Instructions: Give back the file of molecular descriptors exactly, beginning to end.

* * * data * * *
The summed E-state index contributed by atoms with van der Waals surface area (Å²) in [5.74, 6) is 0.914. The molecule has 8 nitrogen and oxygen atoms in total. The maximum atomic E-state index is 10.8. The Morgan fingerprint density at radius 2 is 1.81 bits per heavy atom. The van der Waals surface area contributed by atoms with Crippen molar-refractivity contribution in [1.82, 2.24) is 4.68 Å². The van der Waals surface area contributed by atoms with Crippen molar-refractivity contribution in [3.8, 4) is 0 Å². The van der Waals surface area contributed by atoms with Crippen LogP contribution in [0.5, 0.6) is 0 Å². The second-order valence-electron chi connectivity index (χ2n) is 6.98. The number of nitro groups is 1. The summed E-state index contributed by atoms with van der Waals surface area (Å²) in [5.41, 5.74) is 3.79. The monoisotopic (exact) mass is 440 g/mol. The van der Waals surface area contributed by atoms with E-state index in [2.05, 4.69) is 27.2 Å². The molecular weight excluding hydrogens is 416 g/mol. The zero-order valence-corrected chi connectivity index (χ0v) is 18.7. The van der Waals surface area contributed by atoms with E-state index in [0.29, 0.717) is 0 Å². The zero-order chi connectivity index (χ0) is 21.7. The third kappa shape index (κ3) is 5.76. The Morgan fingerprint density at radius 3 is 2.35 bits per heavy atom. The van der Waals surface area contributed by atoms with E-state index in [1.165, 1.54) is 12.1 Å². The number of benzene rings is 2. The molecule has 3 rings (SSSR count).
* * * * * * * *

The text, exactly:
The summed E-state index contributed by atoms with van der Waals surface area (Å²) in [5.74, 6) is 0.914. The molecule has 8 nitrogen and oxygen atoms in total. The maximum atomic E-state index is 10.8. The Morgan fingerprint density at radius 2 is 1.81 bits per heavy atom. The van der Waals surface area contributed by atoms with Crippen molar-refractivity contribution in [1.82, 2.24) is 4.68 Å². The van der Waals surface area contributed by atoms with Crippen molar-refractivity contribution in [3.8, 4) is 0 Å². The van der Waals surface area contributed by atoms with Crippen LogP contribution in [0.5, 0.6) is 0 Å². The second-order valence-electron chi connectivity index (χ2n) is 6.98. The number of nitro groups is 1. The summed E-state index contributed by atoms with van der Waals surface area (Å²) in [5.41, 5.74) is 3.79. The monoisotopic (exact) mass is 440 g/mol. The van der Waals surface area contributed by atoms with E-state index in [2.05, 4.69) is 27.2 Å². The molecular weight excluding hydrogens is 416 g/mol. The zero-order valence-corrected chi connectivity index (χ0v) is 18.7. The van der Waals surface area contributed by atoms with E-state index in [0.29, 0.717) is 0 Å². The zero-order chi connectivity index (χ0) is 21.7. The third kappa shape index (κ3) is 5.76. The Morgan fingerprint density at radius 3 is 2.35 bits per heavy atom. The van der Waals surface area contributed by atoms with E-state index in [1.165, 1.54) is 12.1 Å². The number of benzene rings is 2. The molecule has 3 rings (SSSR count).